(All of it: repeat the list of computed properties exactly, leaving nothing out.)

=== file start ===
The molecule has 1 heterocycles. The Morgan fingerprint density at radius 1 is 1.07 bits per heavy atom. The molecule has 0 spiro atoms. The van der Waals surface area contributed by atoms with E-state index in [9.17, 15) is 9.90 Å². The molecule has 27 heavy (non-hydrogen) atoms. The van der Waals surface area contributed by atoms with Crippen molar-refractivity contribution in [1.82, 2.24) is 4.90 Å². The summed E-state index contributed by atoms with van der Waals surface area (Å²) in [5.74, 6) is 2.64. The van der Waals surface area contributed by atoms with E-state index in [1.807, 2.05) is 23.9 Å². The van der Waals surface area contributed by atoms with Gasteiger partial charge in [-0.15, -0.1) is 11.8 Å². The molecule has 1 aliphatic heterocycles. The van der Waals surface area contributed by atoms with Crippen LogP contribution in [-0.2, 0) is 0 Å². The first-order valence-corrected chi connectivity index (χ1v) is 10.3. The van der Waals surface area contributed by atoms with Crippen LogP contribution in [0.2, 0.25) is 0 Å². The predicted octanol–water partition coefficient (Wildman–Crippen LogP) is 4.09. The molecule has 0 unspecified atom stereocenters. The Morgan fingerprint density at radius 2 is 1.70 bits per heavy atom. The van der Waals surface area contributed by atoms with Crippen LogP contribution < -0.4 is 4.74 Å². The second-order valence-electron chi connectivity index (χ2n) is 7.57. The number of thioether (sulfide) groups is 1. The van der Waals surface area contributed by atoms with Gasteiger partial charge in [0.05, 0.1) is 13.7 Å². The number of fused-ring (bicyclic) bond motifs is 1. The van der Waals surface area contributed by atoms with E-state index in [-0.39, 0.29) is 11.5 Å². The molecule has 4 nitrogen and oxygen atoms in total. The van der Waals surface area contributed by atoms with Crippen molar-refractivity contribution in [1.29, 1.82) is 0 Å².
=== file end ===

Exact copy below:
The molecule has 1 heterocycles. The Morgan fingerprint density at radius 1 is 1.07 bits per heavy atom. The molecule has 0 spiro atoms. The van der Waals surface area contributed by atoms with E-state index in [9.17, 15) is 9.90 Å². The molecule has 27 heavy (non-hydrogen) atoms. The van der Waals surface area contributed by atoms with Crippen molar-refractivity contribution in [1.82, 2.24) is 4.90 Å². The summed E-state index contributed by atoms with van der Waals surface area (Å²) in [5.74, 6) is 2.64. The van der Waals surface area contributed by atoms with E-state index in [1.807, 2.05) is 23.9 Å². The van der Waals surface area contributed by atoms with Gasteiger partial charge in [-0.15, -0.1) is 11.8 Å². The molecule has 1 aliphatic heterocycles. The van der Waals surface area contributed by atoms with Crippen LogP contribution in [-0.2, 0) is 0 Å². The first-order valence-corrected chi connectivity index (χ1v) is 10.3. The van der Waals surface area contributed by atoms with Crippen LogP contribution in [0.2, 0.25) is 0 Å². The predicted octanol–water partition coefficient (Wildman–Crippen LogP) is 4.09. The molecule has 0 unspecified atom stereocenters. The Morgan fingerprint density at radius 2 is 1.70 bits per heavy atom. The van der Waals surface area contributed by atoms with Crippen LogP contribution < -0.4 is 4.74 Å². The second-order valence-electron chi connectivity index (χ2n) is 7.57. The number of thioether (sulfide) groups is 1. The van der Waals surface area contributed by atoms with Gasteiger partial charge in [0.05, 0.1) is 13.7 Å². The number of fused-ring (bicyclic) bond motifs is 1. The van der Waals surface area contributed by atoms with E-state index in [-0.39, 0.29) is 11.5 Å². The molecule has 4 nitrogen and oxygen atoms in total. The van der Waals surface area contributed by atoms with Crippen molar-refractivity contribution in [1.29, 1.82) is 0 Å².